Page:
By Gary Hernbroth

“Irresistible attraction.”


“Immediate attention.”

No, I’m not describing the light-headed feeling of romance. I’m describing three of the most critical elements that the subject line in your emails should contain.

Just how important is the subject line? VERY. Without one — and a good one, too — your email is more likely to end up in the “delete” trash heap. TechJury reports that our average email inbox is 200 each day, with approximately 50% of them being spam. Alarmingly, 69% of email recipients report email as spam based solely on the subject line. Ouch!

So what chance does your email have?

Your first and foremost task for any email is to GET IT OPENED (we’ll discuss what comes next in a minute). Ask yourself, “Would this subject line make ME want to open this email?” If you’re not enticed to open your own email, then who will be?

Studies show that people give precious few milliseconds to deciding whether or not to open a particular email. How many glazed-over people have you seen sitting at airports or waiting in lines somewhere, mindlessly swiping their cell phone screens as they scroll through their slew of email messages? Swipe, swipe, swipe. Are they swiping past yours, or are they opening it?

Here are some proven subject line techniques that will get more of your emails past the moment of truth, that critical tipping point between “open” and “delete”:

Use their first name: People like to see their names in print

* Brevity: Suggested length is 50 characters or less; using five words or less increases your open rate by 50%

* How does it read: Is it urgent, important or both? Is it spammy/salesy, or specific?

* Offer a hint of value: Does it get the recipient to ask “What’s in it for me?”

* Snag their interest but avoid amateurish overkill such as !!! and ??? — This isn’t high school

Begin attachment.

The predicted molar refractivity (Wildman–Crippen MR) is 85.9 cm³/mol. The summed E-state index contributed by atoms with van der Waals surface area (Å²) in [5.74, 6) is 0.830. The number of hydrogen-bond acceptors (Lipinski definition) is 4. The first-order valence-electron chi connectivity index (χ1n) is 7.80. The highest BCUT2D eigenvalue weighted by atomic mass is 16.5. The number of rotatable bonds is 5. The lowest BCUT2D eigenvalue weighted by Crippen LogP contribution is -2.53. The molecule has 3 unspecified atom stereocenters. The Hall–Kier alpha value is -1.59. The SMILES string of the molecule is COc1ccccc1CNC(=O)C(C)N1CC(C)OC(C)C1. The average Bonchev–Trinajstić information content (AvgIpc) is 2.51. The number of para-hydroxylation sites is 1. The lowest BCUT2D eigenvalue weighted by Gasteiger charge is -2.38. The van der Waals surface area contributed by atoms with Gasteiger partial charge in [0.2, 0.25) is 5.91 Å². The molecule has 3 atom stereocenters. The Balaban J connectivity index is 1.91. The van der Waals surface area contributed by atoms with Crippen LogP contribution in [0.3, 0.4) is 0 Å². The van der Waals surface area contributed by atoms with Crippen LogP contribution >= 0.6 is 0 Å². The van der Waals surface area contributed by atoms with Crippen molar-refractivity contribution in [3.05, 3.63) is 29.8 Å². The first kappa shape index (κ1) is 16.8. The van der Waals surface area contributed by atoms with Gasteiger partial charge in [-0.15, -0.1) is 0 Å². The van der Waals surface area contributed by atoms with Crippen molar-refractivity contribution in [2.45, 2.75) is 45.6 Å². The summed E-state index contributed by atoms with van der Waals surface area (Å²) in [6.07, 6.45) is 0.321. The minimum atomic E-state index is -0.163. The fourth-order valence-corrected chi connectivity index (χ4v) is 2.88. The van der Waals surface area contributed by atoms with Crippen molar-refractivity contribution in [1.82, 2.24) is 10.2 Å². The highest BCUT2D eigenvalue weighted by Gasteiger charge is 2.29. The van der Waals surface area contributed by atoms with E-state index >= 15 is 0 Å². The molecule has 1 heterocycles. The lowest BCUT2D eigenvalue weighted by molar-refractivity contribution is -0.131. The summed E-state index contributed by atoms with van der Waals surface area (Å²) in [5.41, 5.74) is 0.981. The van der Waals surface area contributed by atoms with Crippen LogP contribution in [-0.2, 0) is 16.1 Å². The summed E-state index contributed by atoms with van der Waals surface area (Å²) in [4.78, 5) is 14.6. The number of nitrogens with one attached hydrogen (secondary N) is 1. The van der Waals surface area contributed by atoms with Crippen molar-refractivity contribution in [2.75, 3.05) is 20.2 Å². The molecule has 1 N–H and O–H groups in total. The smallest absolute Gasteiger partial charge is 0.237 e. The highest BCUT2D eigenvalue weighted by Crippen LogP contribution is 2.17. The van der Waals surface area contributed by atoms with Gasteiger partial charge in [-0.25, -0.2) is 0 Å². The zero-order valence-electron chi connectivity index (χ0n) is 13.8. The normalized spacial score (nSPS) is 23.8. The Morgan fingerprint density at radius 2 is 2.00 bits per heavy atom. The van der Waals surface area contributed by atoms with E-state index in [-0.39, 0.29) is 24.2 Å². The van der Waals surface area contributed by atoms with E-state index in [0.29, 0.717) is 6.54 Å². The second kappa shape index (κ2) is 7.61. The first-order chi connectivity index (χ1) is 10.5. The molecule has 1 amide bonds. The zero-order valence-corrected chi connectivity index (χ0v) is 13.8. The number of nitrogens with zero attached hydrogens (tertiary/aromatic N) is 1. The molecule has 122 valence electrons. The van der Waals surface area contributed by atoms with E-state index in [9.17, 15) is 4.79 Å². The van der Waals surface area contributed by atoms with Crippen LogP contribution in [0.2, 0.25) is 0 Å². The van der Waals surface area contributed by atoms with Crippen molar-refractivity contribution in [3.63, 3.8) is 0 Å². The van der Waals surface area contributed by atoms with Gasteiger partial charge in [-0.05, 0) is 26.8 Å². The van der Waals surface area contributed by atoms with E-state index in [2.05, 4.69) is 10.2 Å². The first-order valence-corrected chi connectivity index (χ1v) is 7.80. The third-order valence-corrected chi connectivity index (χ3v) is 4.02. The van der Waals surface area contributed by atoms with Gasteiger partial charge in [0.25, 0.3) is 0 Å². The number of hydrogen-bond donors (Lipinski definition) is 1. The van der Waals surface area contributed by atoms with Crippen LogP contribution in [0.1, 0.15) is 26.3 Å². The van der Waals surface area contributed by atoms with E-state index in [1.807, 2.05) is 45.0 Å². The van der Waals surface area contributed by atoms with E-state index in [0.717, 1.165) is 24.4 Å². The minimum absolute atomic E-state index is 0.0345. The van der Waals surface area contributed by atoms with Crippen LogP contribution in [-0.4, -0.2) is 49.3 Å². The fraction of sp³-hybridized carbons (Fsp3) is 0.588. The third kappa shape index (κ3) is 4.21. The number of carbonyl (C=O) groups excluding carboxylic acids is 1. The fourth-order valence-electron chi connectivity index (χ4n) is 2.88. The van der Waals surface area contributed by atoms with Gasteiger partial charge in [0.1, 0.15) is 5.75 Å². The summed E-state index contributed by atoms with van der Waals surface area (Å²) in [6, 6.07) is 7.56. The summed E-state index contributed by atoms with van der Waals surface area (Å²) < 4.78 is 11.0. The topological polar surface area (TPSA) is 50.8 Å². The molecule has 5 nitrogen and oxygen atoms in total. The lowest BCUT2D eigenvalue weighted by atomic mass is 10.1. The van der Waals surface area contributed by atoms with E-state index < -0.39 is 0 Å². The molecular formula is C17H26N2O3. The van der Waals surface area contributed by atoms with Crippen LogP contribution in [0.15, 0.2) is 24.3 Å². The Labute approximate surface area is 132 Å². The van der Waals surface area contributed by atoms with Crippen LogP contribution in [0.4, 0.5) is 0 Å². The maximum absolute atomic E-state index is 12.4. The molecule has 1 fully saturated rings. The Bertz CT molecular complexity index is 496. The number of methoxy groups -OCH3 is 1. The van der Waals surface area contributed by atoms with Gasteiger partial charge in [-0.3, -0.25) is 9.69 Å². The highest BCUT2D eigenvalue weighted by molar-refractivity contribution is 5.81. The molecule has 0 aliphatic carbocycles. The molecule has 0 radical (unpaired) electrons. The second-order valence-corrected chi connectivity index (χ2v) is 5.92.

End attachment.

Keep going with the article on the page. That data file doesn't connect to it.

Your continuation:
* Build trust by not misleading the recipient: Make sure the body of your email relates to — and delivers on — what your subject line describes

On the last point, “getting it opened” may be the first task of an email, but it isn’t the endgame. You ultimately want someone to read the body of your email in order to take action, be aware, make a decision, etc. But you don’t want to trick anyone.

I once got an email from an ad firm rep that I knew, with the subject line of “We’re ready to send the new golf clubs you’ve just won.” Well, being a golfer and knowing him I took the bait. Then I read the email: “HaHa! Gotcha! There are no free golf clubs but we want to know if you would be interested in our…”

That infuriated me. My trust of him and his firm was undone by the trickery. Sure, they got me to open the email but they didn’t get my respect or my business. It wasn’t cute or funny. It was contrived and cheesy.

Your email should be of consequence as it relates to the subject line. Be creative yet forthright in your crafting of the body of your email. Authenticity counts for a lot to many people.

As far as the nitty gritty details of crafting the entire body of a winning email, that’s a bigger discussion for another time. For now, let’s concentrate on your subject lines. If done artfully and effectively, a whole lot more pairs of eyes will be opening your email messages instead of sending them to the dreaded junk mail heap.